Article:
HATs participate in various biological processes, including cell-cycle progression, DNA damage repair, cellular senescence, and hormone signaling. HATs are among the bi-substrate enzymes that use the Ac-CoA cofactor and the histone lysine residue as substrates.
    HDAC, HDAC1, HDAC2, HDAC3, HDAC5, and HDAC9 are among the HDACs that showed substantial alterations in glioma cells [62]. The histone acetylation of lysine residues in H2A, H2B, H3, and H4 typically drives gene transcription, while histone methylation can either activate (H3K4, H3K36, and H3K79) or repress (H3K9, H3K27, and H4K20) gene transcription [63]. HDAC5 and HDAC9 expression rise in high-grade medulloblastoma, compared to low-grade medulloblastoma and abnormal tissues [64].

    2. Glioma Treatment Strategies

    2.1. Glioma Epigenetic Therapy

    2.1.1. DNA Methylation Inhibitors (DNMTi)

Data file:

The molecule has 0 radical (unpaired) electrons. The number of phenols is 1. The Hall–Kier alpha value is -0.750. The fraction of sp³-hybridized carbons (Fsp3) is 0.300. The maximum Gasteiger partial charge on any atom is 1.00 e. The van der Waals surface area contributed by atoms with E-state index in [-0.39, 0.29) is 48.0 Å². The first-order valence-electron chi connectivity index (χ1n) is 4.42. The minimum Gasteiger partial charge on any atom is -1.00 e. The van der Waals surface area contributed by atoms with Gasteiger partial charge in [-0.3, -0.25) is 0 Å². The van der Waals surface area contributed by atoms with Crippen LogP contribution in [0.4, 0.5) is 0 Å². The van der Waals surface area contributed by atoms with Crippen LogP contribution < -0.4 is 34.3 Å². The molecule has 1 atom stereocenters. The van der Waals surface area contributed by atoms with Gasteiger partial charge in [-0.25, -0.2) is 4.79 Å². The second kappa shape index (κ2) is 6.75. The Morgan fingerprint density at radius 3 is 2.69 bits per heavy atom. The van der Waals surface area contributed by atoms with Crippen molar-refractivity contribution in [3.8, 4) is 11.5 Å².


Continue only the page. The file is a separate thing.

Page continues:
The compressor tumor genes become silent by DNMT-mediated DNA methylation. Therefore, DNMT inhibition can restore the transcription of these important genes [65]. Thus, finding DNMT inhibitors could be deemed as a novel approach in glioma therapy. Aza-20-deoxycytidine 5 phosphate is the most common DNMT inhibitor, which is now in clinical trials. In tumor cells, aza-20 deoxycytidine-5 phosphate interacts with DNA and suppresses DNMT activity, which results in a favorable methylation state for anticancer activities [66].

    2.1.2. Histone Deacetylase Inhibitors (HDACi)